. ers D. and K. must look after you.
Carrie L., New Orleans, says: “A talented and
; dignified lawyer of our town, who is no longer
young, asked me, a girl of seventeen, to be his
wife. I had not thought of him as a lover be
fore, though he often visited our house. He
came to me where I was sitting in an old moss-
grown summer-house. Pointing to a solitary
rose, I said, ‘That is all the old arbor has left to
brighten it.’ ‘It is more fortunate than I am,"
he replied. ‘I have not even the single rose to
brighten r-y waning life:’ and then he presently
asked me to be this solitary flower, and to cheer
him. I was so surprised I could only ask for
time to think it over. What shall I tell him ? I
have a high respect for his character and a great
admiration for his talents." . . . Respect and
admiration are a very good foundation for love,
and often merge into the tenderest affection. If
your friend is as estimable as you say, you will
do well to accept his offer. A few gray hairs are
“I will let you know, sir, that this court is a ; nothing when the brow beneath them holds
proper subject for contempt at all times.
It does not appear that this was ever dis- and warm
thought and wisdom, and the heart is truthful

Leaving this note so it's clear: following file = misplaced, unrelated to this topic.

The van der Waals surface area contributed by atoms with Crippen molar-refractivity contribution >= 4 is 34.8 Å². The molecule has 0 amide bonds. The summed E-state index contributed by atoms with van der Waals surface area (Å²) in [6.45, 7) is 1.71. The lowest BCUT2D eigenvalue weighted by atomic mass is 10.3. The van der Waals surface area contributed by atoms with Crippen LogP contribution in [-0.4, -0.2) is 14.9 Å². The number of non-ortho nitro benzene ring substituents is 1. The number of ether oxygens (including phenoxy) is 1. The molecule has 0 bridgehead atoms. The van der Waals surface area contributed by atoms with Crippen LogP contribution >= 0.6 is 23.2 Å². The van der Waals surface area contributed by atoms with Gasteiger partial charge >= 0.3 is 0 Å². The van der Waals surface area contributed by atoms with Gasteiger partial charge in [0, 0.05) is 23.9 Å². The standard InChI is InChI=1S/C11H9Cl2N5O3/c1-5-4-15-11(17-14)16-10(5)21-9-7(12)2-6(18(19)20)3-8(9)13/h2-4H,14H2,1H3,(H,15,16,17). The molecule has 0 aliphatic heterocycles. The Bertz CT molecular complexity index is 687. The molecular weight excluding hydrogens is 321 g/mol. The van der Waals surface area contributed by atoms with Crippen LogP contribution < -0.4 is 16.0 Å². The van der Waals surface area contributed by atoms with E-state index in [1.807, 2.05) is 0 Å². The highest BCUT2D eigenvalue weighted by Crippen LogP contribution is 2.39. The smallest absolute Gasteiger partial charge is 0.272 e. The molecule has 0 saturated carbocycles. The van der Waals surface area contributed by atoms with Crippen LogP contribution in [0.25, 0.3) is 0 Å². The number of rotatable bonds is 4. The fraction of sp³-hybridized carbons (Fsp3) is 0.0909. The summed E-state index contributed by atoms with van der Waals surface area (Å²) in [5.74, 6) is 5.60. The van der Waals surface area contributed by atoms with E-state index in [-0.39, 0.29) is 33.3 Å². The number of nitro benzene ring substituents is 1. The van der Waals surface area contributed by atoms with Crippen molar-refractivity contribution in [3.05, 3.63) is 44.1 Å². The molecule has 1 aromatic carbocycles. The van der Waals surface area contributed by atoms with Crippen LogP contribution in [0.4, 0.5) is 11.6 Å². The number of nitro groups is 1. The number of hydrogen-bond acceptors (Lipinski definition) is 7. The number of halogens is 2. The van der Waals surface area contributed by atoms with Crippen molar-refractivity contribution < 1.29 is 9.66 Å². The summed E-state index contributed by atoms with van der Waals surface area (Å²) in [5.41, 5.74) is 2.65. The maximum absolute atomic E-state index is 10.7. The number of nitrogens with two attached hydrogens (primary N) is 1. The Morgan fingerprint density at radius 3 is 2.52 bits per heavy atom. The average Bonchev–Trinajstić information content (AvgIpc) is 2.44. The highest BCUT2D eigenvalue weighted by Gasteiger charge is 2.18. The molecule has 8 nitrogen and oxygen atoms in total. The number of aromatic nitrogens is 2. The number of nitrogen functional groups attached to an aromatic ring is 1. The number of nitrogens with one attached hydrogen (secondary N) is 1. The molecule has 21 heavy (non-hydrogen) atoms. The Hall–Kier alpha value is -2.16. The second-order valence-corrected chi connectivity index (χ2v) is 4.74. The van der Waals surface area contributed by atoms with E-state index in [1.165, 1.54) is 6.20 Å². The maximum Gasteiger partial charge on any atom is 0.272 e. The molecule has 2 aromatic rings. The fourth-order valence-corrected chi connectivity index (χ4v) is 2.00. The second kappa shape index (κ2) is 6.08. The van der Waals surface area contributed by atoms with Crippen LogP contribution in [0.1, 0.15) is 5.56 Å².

ANSWERS TO CORRESPONDENTS.
What a Waste of Sentiment !—The postmas
ter at Macon, or his clerk, informed us two
weeks since that he had already forwarded some
twenty-odd letters, addressed to “Midget,” to
the dead-letter office at Washington, saying he
could not deliver anonymous letters unless they
are addressed to some box or in care of some one.
Now, isn’t it too bad for Midget to have lost all
this fun ? Correspondents should make a note
of this. Midget and such names are anonymous,
and should be addressed to some box or in some
A Kansas court has decided that a man and his
wife may go to a circus on a ticket that says
“admit one,” as they are of “one flesh,” and
considered as a unit,
Birdie, of Amelia, Va., will please send her
address to this office.
Abbie will find her question, or a similar one,
answered in a previous issue.
Coral, of Franklin, will exchange photos with
Oscar Mayton, of Virginia, and thinks she will
suit Jim, of Texas.
North Carolina Boy, who never had a sweet
heart, wishes a correspondent. His address can
be had at this office.
Fred and Hilliard, of Griffin, would like to
know the address of two young ladies with whom
they could correspond.
Undine, of Rose Hill, comes to the front, and
would not object to some pleasant correspond
ents. We can recommend her.
Harry, of Savannah, with sandy hair and